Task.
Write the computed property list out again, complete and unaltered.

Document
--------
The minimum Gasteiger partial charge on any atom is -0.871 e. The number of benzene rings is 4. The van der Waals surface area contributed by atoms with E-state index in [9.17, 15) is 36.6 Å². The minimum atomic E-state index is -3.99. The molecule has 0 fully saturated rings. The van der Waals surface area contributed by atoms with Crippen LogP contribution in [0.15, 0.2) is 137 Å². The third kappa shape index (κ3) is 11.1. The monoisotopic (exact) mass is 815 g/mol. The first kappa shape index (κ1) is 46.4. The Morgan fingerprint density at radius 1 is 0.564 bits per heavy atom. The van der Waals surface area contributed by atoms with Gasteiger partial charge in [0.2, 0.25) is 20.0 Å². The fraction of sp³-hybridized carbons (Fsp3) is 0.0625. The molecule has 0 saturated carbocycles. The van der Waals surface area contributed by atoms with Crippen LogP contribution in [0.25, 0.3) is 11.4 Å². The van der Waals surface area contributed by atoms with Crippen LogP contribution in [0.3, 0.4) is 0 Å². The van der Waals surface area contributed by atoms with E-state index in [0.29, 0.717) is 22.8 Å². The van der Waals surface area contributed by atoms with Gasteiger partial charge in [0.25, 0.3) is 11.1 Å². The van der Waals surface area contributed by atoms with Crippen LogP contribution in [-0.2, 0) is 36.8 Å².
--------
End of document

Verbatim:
The minimum Gasteiger partial charge on any atom is -0.871 e. The number of benzene rings is 4. The van der Waals surface area contributed by atoms with E-state index in [9.17, 15) is 36.6 Å². The minimum atomic E-state index is -3.99. The molecule has 0 fully saturated rings. The van der Waals surface area contributed by atoms with Crippen LogP contribution in [0.15, 0.2) is 137 Å². The third kappa shape index (κ3) is 11.1. The monoisotopic (exact) mass is 815 g/mol. The first kappa shape index (κ1) is 46.4. The Morgan fingerprint density at radius 1 is 0.564 bits per heavy atom. The van der Waals surface area contributed by atoms with Gasteiger partial charge in [0.2, 0.25) is 20.0 Å². The fraction of sp³-hybridized carbons (Fsp3) is 0.0625. The molecule has 0 saturated carbocycles. The van der Waals surface area contributed by atoms with Crippen LogP contribution in [0.25, 0.3) is 11.4 Å². The van der Waals surface area contributed by atoms with Crippen LogP contribution in [0.3, 0.4) is 0 Å². The van der Waals surface area contributed by atoms with E-state index in [0.29, 0.717) is 22.8 Å². The van der Waals surface area contributed by atoms with Gasteiger partial charge in [0.25, 0.3) is 11.1 Å². The van der Waals surface area contributed by atoms with Crippen LogP contribution in [-0.2, 0) is 36.8 Å².